Sampling and Statistics We start the discussion in the natural way. We all have a general feeling about what statistics is. In the course of these lecture notes, we will lay out the detail about what statistics is and how it is used. For now we give a quick definition. Statistics is the study of how to collect, organize, analyze, and interpret numerical information from data.
Sampling and Types of Data Population vs. Sample We can classify data into two types:
There is a more refined way to classify data. Data can be put into one of several categories called levels of measurement
Data is called univariate if it represents one attribute and bivariate if it contains two attributes. Bivariate data is often used to compare and contrast. For example, we may study weight gain and caloric intake. Numerical data is called discrete if the number of possible values within every bounded range is finite. Examples include: rolling dice, number of times that..., ... Otherwise, numerical data is called continuous. For example, height, weight, temperature, distance,...
Random Samples
When we conduct a survey we always attempt to achieve a random sample. A simple random sample of size n is one in which every possible subset of size n has equal chance of being selected. For example, to choose a random sample of 20 people with phone numbers, we can use a random number generator to randomly select 20 phone numbers. Caution: A simple random sample is almost always impossible to achieve in the real world. For example, using the phone number generator, we will only be able to collect data from those who have a phone, pick up the phone, and are willing to participate in the phone survey. Because of this most surveys have inherent flaws. However, a survey with a small flaw is better then no information. Many surveys are done using convenience sampling. For example a researcher stands outside a supermarket and interviews anyone eager to respond. One way to overcome the problem of obtaining a random sample is to use stratified sampling. Stratified sampling ensures that members of each strata (or type) are included in the survey. For example we may randomly select 50 Caucasians, 25 Hispanics, and 10 Philipinos from the Lake Tahoe community to ensure that the main three ethnic groups are represented. One problem with sampling is that often the researcher only gets respondents who are eager to be interviewed. One way to combat this is to use cluster sampling. This process involves breaking the population into several groups or clusters. Some of the clusters are randomly selected and the researcher makes sure that every individual in the selected clusters are surveyed. This usually involves paying for the respondents to take the survey. Click here to have the computer generate a random number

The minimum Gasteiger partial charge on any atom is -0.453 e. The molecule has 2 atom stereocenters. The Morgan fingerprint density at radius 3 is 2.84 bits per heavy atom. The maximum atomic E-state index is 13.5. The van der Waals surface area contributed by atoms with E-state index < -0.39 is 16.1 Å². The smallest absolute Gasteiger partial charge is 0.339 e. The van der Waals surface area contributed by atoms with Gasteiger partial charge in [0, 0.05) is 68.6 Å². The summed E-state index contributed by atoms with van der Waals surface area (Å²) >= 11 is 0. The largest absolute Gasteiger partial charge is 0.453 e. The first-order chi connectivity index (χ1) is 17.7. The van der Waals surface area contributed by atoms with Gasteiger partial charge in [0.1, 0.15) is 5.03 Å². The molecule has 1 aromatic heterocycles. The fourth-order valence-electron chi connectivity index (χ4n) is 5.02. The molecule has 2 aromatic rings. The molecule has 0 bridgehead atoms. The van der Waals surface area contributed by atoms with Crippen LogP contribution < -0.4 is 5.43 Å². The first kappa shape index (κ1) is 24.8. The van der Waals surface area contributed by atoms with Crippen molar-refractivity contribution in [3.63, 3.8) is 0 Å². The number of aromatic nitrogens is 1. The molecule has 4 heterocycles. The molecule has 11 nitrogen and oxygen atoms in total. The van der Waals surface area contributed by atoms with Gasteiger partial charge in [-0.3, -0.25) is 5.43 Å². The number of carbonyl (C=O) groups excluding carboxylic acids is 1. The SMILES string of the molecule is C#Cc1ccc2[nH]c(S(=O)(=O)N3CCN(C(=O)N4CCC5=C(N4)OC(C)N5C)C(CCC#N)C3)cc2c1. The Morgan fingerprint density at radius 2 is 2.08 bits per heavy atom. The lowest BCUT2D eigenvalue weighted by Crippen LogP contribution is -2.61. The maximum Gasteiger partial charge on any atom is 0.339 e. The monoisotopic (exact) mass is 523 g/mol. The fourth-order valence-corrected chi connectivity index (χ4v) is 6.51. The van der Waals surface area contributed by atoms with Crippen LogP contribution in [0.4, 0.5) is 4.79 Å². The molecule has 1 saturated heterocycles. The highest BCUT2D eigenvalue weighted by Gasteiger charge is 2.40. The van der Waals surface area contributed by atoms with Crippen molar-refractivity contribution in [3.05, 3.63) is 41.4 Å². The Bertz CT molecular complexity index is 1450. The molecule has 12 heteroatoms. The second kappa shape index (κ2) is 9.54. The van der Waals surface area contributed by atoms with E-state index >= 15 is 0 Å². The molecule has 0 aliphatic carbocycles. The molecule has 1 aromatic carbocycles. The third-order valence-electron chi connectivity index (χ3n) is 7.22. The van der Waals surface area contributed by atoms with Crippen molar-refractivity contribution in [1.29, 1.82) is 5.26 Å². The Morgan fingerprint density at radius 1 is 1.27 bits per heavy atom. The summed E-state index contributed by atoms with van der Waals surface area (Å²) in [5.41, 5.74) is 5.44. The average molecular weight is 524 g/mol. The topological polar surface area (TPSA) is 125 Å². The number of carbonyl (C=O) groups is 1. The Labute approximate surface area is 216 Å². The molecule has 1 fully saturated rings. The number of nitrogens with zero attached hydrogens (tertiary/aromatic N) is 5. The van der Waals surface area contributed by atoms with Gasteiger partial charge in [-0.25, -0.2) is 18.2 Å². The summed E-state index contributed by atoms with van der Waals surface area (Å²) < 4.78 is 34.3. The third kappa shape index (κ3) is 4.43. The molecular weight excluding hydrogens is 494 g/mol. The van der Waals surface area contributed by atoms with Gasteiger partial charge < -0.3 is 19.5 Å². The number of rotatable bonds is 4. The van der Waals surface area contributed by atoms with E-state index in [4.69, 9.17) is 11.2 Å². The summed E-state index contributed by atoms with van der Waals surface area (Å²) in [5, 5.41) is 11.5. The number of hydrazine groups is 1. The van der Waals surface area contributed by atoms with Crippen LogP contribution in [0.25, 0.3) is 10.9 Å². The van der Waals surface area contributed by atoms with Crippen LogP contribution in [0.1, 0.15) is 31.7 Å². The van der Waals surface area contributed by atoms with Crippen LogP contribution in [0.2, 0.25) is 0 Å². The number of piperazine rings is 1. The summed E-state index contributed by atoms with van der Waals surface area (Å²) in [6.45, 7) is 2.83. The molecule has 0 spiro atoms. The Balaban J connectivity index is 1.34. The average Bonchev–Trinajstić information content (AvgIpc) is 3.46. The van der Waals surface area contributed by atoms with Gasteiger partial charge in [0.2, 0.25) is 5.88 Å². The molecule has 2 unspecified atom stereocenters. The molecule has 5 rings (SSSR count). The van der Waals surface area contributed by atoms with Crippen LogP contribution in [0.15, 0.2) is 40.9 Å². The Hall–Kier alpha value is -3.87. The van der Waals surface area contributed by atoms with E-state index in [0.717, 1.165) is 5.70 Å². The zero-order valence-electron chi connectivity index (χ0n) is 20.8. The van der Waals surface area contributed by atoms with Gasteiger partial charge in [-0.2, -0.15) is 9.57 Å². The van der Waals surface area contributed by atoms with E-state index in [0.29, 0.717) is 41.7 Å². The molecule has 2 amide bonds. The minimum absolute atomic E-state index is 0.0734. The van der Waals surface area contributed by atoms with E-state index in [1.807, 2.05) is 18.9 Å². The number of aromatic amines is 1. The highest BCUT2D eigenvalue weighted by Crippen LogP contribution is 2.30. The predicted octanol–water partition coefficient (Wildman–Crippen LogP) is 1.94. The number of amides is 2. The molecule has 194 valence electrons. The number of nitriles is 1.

Experimental Design On of the most fatal mistakes a researcher can make is to have faulty experimental design, that is poor planning. Deep thought needs to go into the design of the experiment before any field work can take place. Below are some guidelines for planning a statistical study.
The coin toss
is a type of experimentation. Experimentation is a type
of data collection where the researcher creates the data. Usually
experimentation answers the question, "If we do this what happens." The response variable is the variable
being studied by the experimenter. Often the experimenter sets the
environment to run the experiment. For example, a psychologist may
want to determine mood based on weather conditions. She may study several
peoples' moods under various weather conditions. These conditions are
called experimental conditions or factors. Sometimes
there is a factor that cannot be distinguished from another factor.
For example red wine drinking has been correlated with a low risk of heart
disease. But if people with a low stress level tend to drink red wine,
then the two factors are confounded. Low stress is said
to be an extraneous factor. One way to handle this is called blocking
which means to create groups that are similar in
every way except what you are trying to experiment. Another way to handle
this is called control which means to keep
all extraneous factors constant. Back to the Descriptive Statistics Home Page Back to the Elementary Statistics (Math 201) Home Page Back to the Math Department Home Page email Questions and Suggestions